The Formicarius, written 1436–1438 by Johannes Nider during the Council of Florence and first printed in 1475, is the second book ever printed to discuss witchcraft (the first book being Alphonso de Spina's Fortalitium Fidei[1]). Nider dealt specifically with witchcraft in the fifth section of the book. Unlike his successors, he did not emphasize the idea of the Witches' Sabbath and was skeptical of the claim that witches could fly by night. With over 25 manuscript copies from fifteenth and early sixteenth century editions from the 1470s to 1692, the Formicarius is an important work for the study of the origins of the witch trials in Early Modern Europe, as it sheds light on their earliest phase during the first half of the 15th century.[2]

Nider was one of the first to transform the idea of sorcery to its more modern perception of witchcraft. Prior to the fifteenth century, magic was thought to be performed by educated males who performed intricate rituals. In Nider's Formicarius, the witch is described as uneducated and more commonly female. The idea that any persons could perform acts of magic simply by devoting themselves to the devil scared people of this time and proved to be one of the many factors that led people to begin fearing magic.[3] The idea that the magician was primarily female was also shocking to some. Nider explained that females were capable of such acts by pointing out what he considered their inferior physical, mental, and moral capacity.[4]

The work is further of note for its information regarding notably infamous figures of the time, one of whom was the sorcerer Scavius, who reputedly escaped his enemies on multiple occasions by metamorphosing into a mouse.[5]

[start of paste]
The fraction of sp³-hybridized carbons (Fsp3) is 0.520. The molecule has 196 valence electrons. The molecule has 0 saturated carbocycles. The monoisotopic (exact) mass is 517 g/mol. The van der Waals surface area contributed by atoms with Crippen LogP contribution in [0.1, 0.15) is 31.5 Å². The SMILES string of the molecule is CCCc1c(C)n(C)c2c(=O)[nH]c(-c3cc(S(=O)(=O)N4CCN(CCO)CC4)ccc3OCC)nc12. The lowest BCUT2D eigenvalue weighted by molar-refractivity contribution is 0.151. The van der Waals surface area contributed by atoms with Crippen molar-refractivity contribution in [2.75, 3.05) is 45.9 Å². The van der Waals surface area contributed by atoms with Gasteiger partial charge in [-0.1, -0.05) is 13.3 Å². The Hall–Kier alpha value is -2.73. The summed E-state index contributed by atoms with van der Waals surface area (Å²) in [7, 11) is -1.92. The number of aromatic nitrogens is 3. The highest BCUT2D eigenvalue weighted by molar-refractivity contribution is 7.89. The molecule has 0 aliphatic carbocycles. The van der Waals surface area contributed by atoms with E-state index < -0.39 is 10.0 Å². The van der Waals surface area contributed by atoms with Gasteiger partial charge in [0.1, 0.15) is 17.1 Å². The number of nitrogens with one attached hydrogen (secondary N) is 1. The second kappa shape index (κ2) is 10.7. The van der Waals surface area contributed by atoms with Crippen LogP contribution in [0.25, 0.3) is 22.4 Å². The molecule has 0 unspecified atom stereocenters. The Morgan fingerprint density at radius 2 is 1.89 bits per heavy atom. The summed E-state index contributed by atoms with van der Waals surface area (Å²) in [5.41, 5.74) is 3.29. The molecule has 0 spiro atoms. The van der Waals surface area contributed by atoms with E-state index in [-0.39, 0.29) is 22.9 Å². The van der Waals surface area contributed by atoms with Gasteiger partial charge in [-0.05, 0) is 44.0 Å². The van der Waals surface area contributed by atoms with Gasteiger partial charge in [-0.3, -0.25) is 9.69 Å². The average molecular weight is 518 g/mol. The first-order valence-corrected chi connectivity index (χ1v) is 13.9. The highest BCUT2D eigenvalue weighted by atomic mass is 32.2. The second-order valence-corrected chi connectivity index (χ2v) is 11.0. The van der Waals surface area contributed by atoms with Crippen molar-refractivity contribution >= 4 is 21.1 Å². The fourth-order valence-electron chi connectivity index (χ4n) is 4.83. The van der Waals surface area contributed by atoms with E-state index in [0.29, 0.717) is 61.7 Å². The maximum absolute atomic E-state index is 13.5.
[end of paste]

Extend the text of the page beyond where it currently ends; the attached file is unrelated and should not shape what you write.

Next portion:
Prior to his death, Scavius was responsible for the tutelage of Stedelen in witchcraft.

The title is Latin for "the ant colony", an allusion to Proverbs 6:6. Nider used the ant colony as a metaphor for a harmonious society.[6]


The Formicarius was written between 1436 and 1438, while Nider was part of the theological faculty at the University of Vienna.[7] The stories and examples that he presents throughout the book are taken from his own experiences and from his interactions with clerical and lay authorities. Most of these accounts are representative of the late medieval religious atmosphere of what is now Switzerland, southern Germany, Austria, and the southern Rhineland. This region is also where the book was most widely read.[8]

The Council of Florence is where Nider was exposed to many of the second-hand stories he recounts. Many of the stories relating to witchcraft take place in the Simme Valley and were told to Nider by Peter of Bern, who had conducted many witch trials in the region.[8] French cleric Nicolas Amici told Nider an account of the trial of Joan of Arc during the council as well.


The Formicarius uses a teacher–pupil dialogue as its format. The teacher is a theologian who is clearly meant to be Nider himself. The student is presented as a curious but lazy individual who is there primarily to prompt the theologian to recount contemporary stories related to the book's many themes.[9] Every topic follows the formula of the theologian reciting biblical, patristic, or scholastic literature.[10]

In each case, the student quickly becomes bored and asks for contemporary examples. After the theologian presents these, the student asks clarifying questions that Nider used to dispel what he saw as common misconceptions.[10] The contemporary examples that the theologian provides draw heavily from Nider's own experience and especially from his time at the Council of Basel.